Synopses & Reviews
, Hilton Alss first book since The Women
fourteen years ago, finds one of The New Yorker's
boldest cultural critics deftly weaving together his brilliant analyses of literature, art, and music with fearless insights on race, gender, and history. The result is an extraordinary, complex portrait of white girls,” as Als dubs theman expansive but precise category that encompasses figures as diverse as Truman Capote and Louise Brooks, Malcolm X and Flannery OConnor. In pieces that hairpin between critique and meditation, fiction and nonfiction, high culture and low, the theoretical and the deeply personal, Als presents a stunning portrait of a writer by way of his subjects, and an invaluable guide to the culture of our time.
"New Yorker critic Als (The Women) delivers his first book in 15 years a mesmerizing and varied collection of essays, some previously published. His eponymous 'white girls' include Louise Brooks, Flannery O'Connor, Truman Capote, Richard Pryor, Malcolm X, Michael Jackson, Eminem, and others. Using his subjects as a springboard to analyze literature, photography, films, music, television, performance, race, gender, sexual orientation, and history, Als offers wry insights throughout. For example, he notes how O'Connor's readers often overlooked 'the originality and honesty of her portrayal... of Southern whiteness as it chafed under its biggest cultural influence Southern blackness.' In his opening essay, 'Tristes Tropiques,' Als revels in his relationship ('twinship') with the unnamed SL ('Sir or Lady'), noting that the relationship defies categorization in an America that 'is nothing if not about categories': 'There was no context... to understand us... two colored men who were together, not lovers, not bums, not mad.' Highly attuned to popular culture, Als is a writer of many moods meditative, sardonic, haunting, funny, reflective, and unconventional. Whether agonizing over photos of black lynchings (and realizing that the true meaning of the N-word is a 'slow death'), or constructing a critique of Virginia Woolf in the voice of Richard Pryor's sister, he proves to be a compassionate writer looking for unity even if it can't always be found. Agent: Jeffrey Posternak, Wylie Agency." Publishers Weekly (Starred Review) Copyright PWxyz, LLC. All rights reserved.
Praise for The Women:
"Inventive and daring . . . a fascinating sensibility."
Richard Bernstein, The New York Times
"Like all truly original writing, it comes to no conclusions, imposes no creed and sets the reader free to ponder. Writing of people who limited themselves and died of it, Mr. Als has overcome limits . . . On the strength of his vision, he has managed to enter those 'expansive interior places' his mentor avoided. One hopes that he will just keep going."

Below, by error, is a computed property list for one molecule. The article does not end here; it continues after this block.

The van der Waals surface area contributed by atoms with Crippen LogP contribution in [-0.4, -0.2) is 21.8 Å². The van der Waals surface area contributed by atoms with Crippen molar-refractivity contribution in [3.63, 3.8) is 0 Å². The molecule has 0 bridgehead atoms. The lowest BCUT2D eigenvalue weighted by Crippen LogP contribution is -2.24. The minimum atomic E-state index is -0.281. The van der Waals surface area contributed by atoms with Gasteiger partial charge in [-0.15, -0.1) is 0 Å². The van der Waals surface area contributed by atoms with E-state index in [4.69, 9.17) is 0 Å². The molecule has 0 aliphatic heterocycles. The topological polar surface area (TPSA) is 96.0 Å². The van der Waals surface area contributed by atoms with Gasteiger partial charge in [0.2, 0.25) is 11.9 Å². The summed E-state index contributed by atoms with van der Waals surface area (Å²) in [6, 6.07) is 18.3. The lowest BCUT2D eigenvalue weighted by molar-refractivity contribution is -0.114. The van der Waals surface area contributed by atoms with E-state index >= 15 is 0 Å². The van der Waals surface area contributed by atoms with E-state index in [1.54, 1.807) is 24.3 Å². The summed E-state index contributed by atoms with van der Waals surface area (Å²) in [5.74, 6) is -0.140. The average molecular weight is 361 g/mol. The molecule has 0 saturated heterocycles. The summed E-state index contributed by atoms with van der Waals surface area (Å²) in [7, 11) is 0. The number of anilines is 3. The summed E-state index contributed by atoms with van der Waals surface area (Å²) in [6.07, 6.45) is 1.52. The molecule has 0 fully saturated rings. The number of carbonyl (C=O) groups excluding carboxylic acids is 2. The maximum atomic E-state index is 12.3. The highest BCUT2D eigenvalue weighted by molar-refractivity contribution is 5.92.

Andrea Lee, The New York Times Book Review
"I read Als not only because he is utterly extraordinary, which he is, but for the reason one is often drawn to the best writersbecause one has a sense that one's life might depend on them. White Girls
is a book, a dream, an enemy, a friend, and, yes, the read of the year."
"Als' work is so much more than simply writing about being black or gay or smart. Its about being human." Kirkus (Starred)
"Hilton Alss White Girls (McSweeneys)has reached out and grabbed me by my lapels."
One of the A.V. Club's
Favorite Books of the Year!
Official selection of the Unofficial Official Hairpin 3.0 Book Club
"Named one of Kirkus' Best Books of 2013"
"I read Als not only because he is utterly extraordinary, which he is, but for the reason one is often drawn to the best writersbecause one has a sense that one's life might depend on them. White Girls is a book, a dream, an enemy, a friend, and, yes, the read of the year."
"Hilton Alss White Girls gave me a gift very few books do: of hearing a voice thats new, that comes as if from a different room. A nonsensical thing to say in one sense: hes been writing brilliantly and visibly for almost 20 years. But theres something about the work in this book. It's a leap forward not merely for Als as a writer but for the peculiar American genre of culture-crit-as-autobiography. Its bravery lies in a set refusal to allow itself all sorts of illusionsabout race, about sex, about American artand the subtlety of its thinking is wedded maypole-fashion to a real confessional lyricism. had a lot of black gay man in us, Als taught me that I have a lot of white girl in me, too, and so does he. And so do you, is where it gets interesting. If you think that sounds like another blurb-job or post-postmodern twaddle, I defy you to read this book and come away with a mind unchanged." John Jeremiah Sullivan, author of Pulphead